Alex Rosenberg (26) characterizes naturalism in philosophy via four features: (1) The repudiation of 'first philosophy'. (Epistemology is not to be treated as a propaedeutic to the acquisition of further knowledge.); (2) Scientism. (The sciences are to be the guide to epistemology and metaphysics.); (3) Darwinism. (To a large extent Darwinian theory is to be both the model of scientific theorizing and the guide to philosophical theory because it maximally combines relevance to human affairs and well-foundedness.); (4) Progressivity. (Arguments from the history or sociology of science to the non-rationality, or non-cumulativity, or non-progressive character of science, are either unsound or invalid.)

And, of course, the locus classicus , for epistemic naturalism at least, is Quine (27) : "With Dewey I hold that knowledge, mind and meaning are part of the same world that they have to do with, and that they are to be studied in the same empirical spirit that animates natural science. There is no place for a prior philosophy."

My point, I assume, is obvious. If we take a naturalist stand, then the division between scientific theories and metascientific theories is, at best, a difference of degree and not of kind. There seems to be no obvious reason, then, why evaluative criteria for them should be (very) different. What criteria should be used to evaluate metascientific theories? My immediate answer is: I don't know. My second answer is: the criteria for evaluating anything is dependent upon the purpose(s) or use(s) of that thing (e.g., what counts as a good spoon depends on the purpose(s) or use(s) of spoons; what counts as a good theory depends upon the purpose(s) or use(s) of theories). So, what is/are the purpose(s) of metascientific theories? Apparently, given how we in fact evaluate metascientific theories, to describe scientific practice. That, it strikes me, is not very satisfactory for philosophy, as it relegates philosophy to a purely parasitic, descriptive role. However, I will not here propose more. My purpose, instead, has only been to suggest that there is a concern to be addressed, a problem to be solved. It should first be decided if this is correct, if there truly is a problem. If there is, I presume a solution will be forthcoming.

bluered.gif (1041 bytes)


(1) An earlier version of this paper was read at the Irish Philosophical Society annual spring conference, February 1997.

(2) C. J. Orth, et al., "An iridium abundance anomoly at the palynological Cretaceous-Tertiary boundary in northern New Mexico" Science 214 (1981): 1341-43.

(3) A. Hallam, "End-Cretaceous mass extinction event: argument for terrestrial causation" Science 238 (1987): 1237-42.

(4) J. C. Briggs, "Mass extinctions: fact or fallacy?" In Glen (see note 23 below). Pages 230-36.

(5) S. M. Stigler & M. J. Wagner. "Response to D. M. Raup and J. J. Sepkoski, Jr., 'Testing for periodicity of extinction'" Science 241 (1988): 96-8.

(6) M. R. Rampino & R .B. Strothers. "Terrestrial mass extinctions, cometary impacts and the Sun's motion perpendicular to the galactic plane" Nature 308 (1984): 709-12.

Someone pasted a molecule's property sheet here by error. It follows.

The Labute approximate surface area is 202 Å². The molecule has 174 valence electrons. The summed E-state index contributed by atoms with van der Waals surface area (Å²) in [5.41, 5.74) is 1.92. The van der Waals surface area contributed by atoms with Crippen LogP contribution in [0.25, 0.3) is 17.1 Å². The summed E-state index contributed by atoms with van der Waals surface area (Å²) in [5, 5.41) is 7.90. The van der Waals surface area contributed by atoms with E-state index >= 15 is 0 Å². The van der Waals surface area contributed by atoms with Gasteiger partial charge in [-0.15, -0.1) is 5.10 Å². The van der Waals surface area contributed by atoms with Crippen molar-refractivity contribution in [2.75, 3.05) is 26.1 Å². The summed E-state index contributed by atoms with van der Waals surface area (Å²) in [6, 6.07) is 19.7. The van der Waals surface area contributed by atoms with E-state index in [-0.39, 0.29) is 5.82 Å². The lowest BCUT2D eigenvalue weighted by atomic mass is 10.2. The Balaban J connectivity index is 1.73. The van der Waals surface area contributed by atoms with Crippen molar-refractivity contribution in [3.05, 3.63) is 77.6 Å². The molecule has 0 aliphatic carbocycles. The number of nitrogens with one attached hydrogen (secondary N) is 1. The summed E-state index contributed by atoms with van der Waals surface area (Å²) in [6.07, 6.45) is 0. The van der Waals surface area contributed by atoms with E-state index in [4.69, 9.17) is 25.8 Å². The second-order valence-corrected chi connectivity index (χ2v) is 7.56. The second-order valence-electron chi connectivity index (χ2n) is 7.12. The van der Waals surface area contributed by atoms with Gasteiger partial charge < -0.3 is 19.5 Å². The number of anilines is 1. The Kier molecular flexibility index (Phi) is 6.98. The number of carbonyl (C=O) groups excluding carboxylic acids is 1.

(7) R. D. Schwartz & P. B. James. "Periodic mass extinctions and the Sun's oscillation about the galactic plane" Nature 308 (1984): 712-13.

(8) A. G. Fischer & M. A. Arthur. "Secular variations in the pelagic realm" In H. E.Cook & P. Enos (eds.) Deep-water Carbonate Environments, Soc. of Econ. Paleontol. and Mineral. Spec. Publ. 25 (1977): 19-50.

(9) L. Alvarez, et al. "Extraterrestrial cause for the Cretaceous-Tertiary extinction" Science 208 (1980): 1095-1108.

(10) D. M. Raup & J. J. Sepkoski. "Periodicity of extinctions in the geologic past" Proceedings of the National Academy of the Sciences 81 (1984): 801-5.

(11) D. P. Whitmire & A. A. Jackson. "Are periodic mass extinctions driven by a distant solar companion?" Nature 308 (1984): 713-15.

(12) M. Davis, P. Hut & R. A. Muller. "Extinction of species by periodic comet showers" Nature 308 (1984): 715-17.

(13) D. P. Whitmire & J. J. Matese. "Periodic comet showers and Comet X" Nature 313 (1985): 36-38.

(14) J. M. Luck & K. K. Turekian. "Osmium-187/Osmium-186 in manganese nodules and the Cretaceous-Tertiary boundary" Science 222 (1983): 613-15.

(15) B. F. Bohor, et al. "Shocked quartz in the Cretaceous-Tertiary boundary clays: evidence for a global distribution" Science 236 (1987): 705-8.

(16) D. E. Loper "Shocked quartz found at the K/T boundary" Eos 69 (1988): 961, 971-2.

(17) J. F. McHone & R. L. Nieman. "K/T boundary stishovite: detection by solid-state nuclear magnetic resonance and power x-ray diffraction" Geological Society of American Abstracts, 1989. A120.

(18) M. Zhao & J. L. Bada. "Extraterrestrial amino acids in Cretaceous-Tertiary boundary sediments at Stevns Klint, Denmark" Nature 339 (1989): 463-65.

(19) G. Keller "Extended Cretaceous/Tertiary boundary extinctions and delayed population changes in planktonic foraminifera from Brazos River, Texas" Paleooceanography 4 (1989): 287-332.

(20) T. Kuhn, The Structure of Scientific Revolutions. (Chicago: University of Chicago Press, 1962).

(21) W. Glen, (ed.) The Mass-Extinction Debates: How Science Works in a Crisis. (Stanford: Standford University Press), 1994.

(22) R. Muller, Nemesis: The Death Star. (NY: Weidenfeld & Nicholson), 1988.

(23) S. J. Gould, "On the mass-extinction debates: an interview with Stephen Jay Gould" In Glen (see note 23). Pages 253-267.

(24) K. J. Hsu, "Uniformitarianism vs catastrophism in the extinction debate" In Glen (see note 23). Pages 217-29.

(25) B. Stroud. "The Charm of Naturalism." Proceedings and Addresses of the American Philosophical Society 70 (Nov. 1996): 43-55.

(26) A. Rosenberg. "A Field Guide to Recent Species of Naturalism." British Journal of the Philosophy of Science 47 (1996): 1-29.

(27) W.V. Quine. "Ontological Relativity." In Ontological Relativity and Other Essays. New York: Columbia University Press, 1969. Page 26.

bluered.gif (1041 bytes)


Back to the Top

20th World Congress of Philosophy Logo

Paideia logo design by Janet L. Olson.
All Rights Reserved


Back to the WCP Homepage